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Bouquet receiving war captives

Bouquet receiving war captives


Henry Louis Bouquet was born in Switzerland in 1719.

Joining the military at the age of 17, he served the Dutch Republic and the Kingdom of Sardinia before fetching-up on the shores of North America, where he achieved the rank of Colonel during the Seven Years War (1756-1763).

This conflict could quite rightly be considered the true “World War I”, with belligerents drawn from many nations, and three continents.  Most American schoolchildren are taught about this war from a strictly local perspective, and usually refer to it as the “French and Indian War”.  It would be more accurate to see the “French and Indian War” as the North American theatre of a war between European empires.

What concerns those of us with Melungeon ancestry is the “hit and run” guerrilla warfare that was being waged by various Native American tribes and nations at that time.  Indian hostilities were in response to British fort-building, as well as the growing deluge of settlers encroaching upon Native American lands.  Those European settlers too poor to afford land in the east were the ones most likely to risk the dangers of the frontier, where many attempted to “squat” on Indian lands.

Some would pay the ultimate price for their desperate gamble, perishing during attacks and raids which ranged from Pennsylvania to the Carolinas.

What is less well-known, is the sheer numbers of European soldiers, traders, and settlers captured alive by these tribes, who carried them back to the Indian country west of the Alleghenies.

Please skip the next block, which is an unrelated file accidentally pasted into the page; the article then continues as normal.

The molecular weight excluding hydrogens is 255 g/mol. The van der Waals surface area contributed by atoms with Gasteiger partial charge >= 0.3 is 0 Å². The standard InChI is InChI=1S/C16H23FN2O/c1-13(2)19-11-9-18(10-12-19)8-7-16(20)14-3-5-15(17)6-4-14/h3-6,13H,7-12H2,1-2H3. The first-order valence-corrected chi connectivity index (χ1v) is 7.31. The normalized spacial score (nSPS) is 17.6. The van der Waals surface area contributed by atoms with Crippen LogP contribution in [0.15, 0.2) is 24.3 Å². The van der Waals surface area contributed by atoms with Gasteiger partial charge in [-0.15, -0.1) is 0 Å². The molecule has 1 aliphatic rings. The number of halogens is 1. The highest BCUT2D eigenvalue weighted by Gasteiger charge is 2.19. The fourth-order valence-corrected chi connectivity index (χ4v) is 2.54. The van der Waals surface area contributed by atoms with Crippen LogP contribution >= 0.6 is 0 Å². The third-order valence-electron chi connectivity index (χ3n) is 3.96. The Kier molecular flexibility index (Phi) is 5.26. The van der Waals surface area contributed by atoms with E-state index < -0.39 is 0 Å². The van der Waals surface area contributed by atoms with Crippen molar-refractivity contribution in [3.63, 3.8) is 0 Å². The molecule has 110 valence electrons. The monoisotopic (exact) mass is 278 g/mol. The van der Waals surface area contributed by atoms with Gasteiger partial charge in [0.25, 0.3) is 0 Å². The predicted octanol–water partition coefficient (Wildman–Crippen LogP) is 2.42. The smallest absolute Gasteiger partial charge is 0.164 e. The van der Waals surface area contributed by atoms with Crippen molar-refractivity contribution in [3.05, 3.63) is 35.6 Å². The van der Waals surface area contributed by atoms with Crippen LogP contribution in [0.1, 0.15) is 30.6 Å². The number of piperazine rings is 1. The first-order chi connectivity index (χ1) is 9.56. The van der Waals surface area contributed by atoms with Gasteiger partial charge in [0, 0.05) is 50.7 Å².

After the British victory of 1763 in the “French and Indian War”, many tribes of the Ohio country (who had been allies of the French), saw the writing on the wall. With their French allies now out of the picture, the Native Americans would need to fight in order to forestall Anglo colonial advances into tribal lands – the only other option was to flee en masse westwards.  Further angered by their disdainful treatment at the hands of British officers such as Jeffrey Amherst, native leaders such as Pontiac of the Ottawa, and Guyasuta of the Seneca/Mingo gathered a confederacy to oppose Anglo colonial expansion.

The indigenous insurgency spread rapidly, and at least eight forts were taken, with another two at Detroit and the modern site of Pittsburg besieged.

Most modern historians consider this conflict (often known as Pontiac’s War) to have ended in a stalemate, but not before new standards in wartime brutality had been reached.  Thousand of settlers fled their homes from Pennsylvania to Virginia.  Innocent indigenous American families who had lived peacefully side-by-side with Europeans in Pennsylvania for years, far from events in the Upper Country, were massacred by ignorant American gangs – in cold blood.

Jeffrey Amherst and Colonel Bouquet shall live forever in infamy for their ruthless introduction of biological warfare into armed conflict – Amherst wrote to Colonel Bouquet on about 29 June 1763 at Lancaster, Pennsylvania, while Bouquet was preparing to lead an expedition to relieve Fort Pitt:

“Could it not be contrived to send the smallpox among the disaffected tribes of Indians? We must on this occasion use every stratagem in our power to reduce them.”